865.105/2–2646: Telegram

The Ambassador in Italy (Kirk) to the Secretary of State


980. Italian Prime Minister19a has repeated to AC request made by his predecessor20 to raise ceiling Carabinieri Corps from 65,000 to 75,000. Reasons advanced for request are:

Weakness law enforcement forces in face of present unsatisfactory state public order;
In pre-war normal times with efficient communication and transportation facilities forces of public order totalled 207,000;
Of these 130,000 belonged to specialized corps of militia for railroads, harbors, roads, posts and telegraph, frontiers, coasts and forests. Carabinieri are now attempting to carry out these specialized tasks and in addition are called upon by Allied armed forces, other Allied organizations and various Italian Government organizations;
In provinces and in isolated places where disturbances of public order are most frequent, police duties devolve on Carabinieri only;
Forthcoming local and national elections covering period several months present paramount problems security and public order at time when efforts to implement policy of democratic government will be on trial before world and at time when number of Allied troops in Italy may be greatly reduced.

Chief Commissioner,21 in submitting Italian request to SACMED,22 adds cogent reason that whole of Italy has now been liberated in accordance with Allied policy for sovereign Italian State to assume full responsibility for administration and control of country. Therefore Italian Government should not be expected to assume task of governing country if it is refused means with which to do so.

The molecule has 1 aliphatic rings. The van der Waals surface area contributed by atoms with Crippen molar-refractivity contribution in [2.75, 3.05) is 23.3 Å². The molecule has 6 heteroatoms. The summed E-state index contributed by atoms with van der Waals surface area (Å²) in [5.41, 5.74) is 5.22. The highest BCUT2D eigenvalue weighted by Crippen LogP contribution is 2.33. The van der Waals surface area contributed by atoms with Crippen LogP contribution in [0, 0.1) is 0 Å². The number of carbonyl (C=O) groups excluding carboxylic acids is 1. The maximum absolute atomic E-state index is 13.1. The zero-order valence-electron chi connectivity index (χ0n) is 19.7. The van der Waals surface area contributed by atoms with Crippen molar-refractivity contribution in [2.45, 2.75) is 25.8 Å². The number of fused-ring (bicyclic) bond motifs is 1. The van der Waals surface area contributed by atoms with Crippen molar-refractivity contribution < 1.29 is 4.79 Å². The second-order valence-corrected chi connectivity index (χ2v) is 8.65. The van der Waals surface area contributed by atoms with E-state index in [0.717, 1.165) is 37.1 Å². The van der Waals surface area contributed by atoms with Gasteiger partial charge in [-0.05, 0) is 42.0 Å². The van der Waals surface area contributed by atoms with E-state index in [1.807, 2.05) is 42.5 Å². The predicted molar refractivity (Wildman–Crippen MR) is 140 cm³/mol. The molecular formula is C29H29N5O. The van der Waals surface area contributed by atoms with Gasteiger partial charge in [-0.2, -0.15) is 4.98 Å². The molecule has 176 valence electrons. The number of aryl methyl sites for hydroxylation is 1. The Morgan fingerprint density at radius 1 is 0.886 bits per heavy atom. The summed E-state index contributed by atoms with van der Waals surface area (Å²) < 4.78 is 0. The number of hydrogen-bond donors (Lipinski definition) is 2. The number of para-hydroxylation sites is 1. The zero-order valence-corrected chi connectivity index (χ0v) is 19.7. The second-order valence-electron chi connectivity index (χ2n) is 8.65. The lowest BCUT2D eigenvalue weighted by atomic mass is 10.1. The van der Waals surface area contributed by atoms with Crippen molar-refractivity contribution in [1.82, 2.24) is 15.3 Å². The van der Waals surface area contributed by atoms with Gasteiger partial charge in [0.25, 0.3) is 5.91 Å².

Chief Commissioner strongly recommends approval Prime Minister’s request. In view particularly of vital role of Carabinieri in maintaining order during impending elections, Embassy thoroughly concurs with recommendations of Chief Commissioner.23

Sent Department 980; repeated London 144; Caserta 341.

  1. Alcide de Gasperi.
  2. Ferruccio Parri, President of the Council of Ministers, June 28–December 8, 1945.
  3. Rear Adm. Ellery W. Stone, U.S.N.R.
  4. Lt. Gen. Sir William D. Morgan.
  5. In telegram 346, March 21, 1946, from Caserta, the Deputy U.S. Political Adviser reported that the Italian request was approved, but without prejudice to any decision which might subsequently be taken in the peace treaty (740.0019–Control (Italy)/3–2146).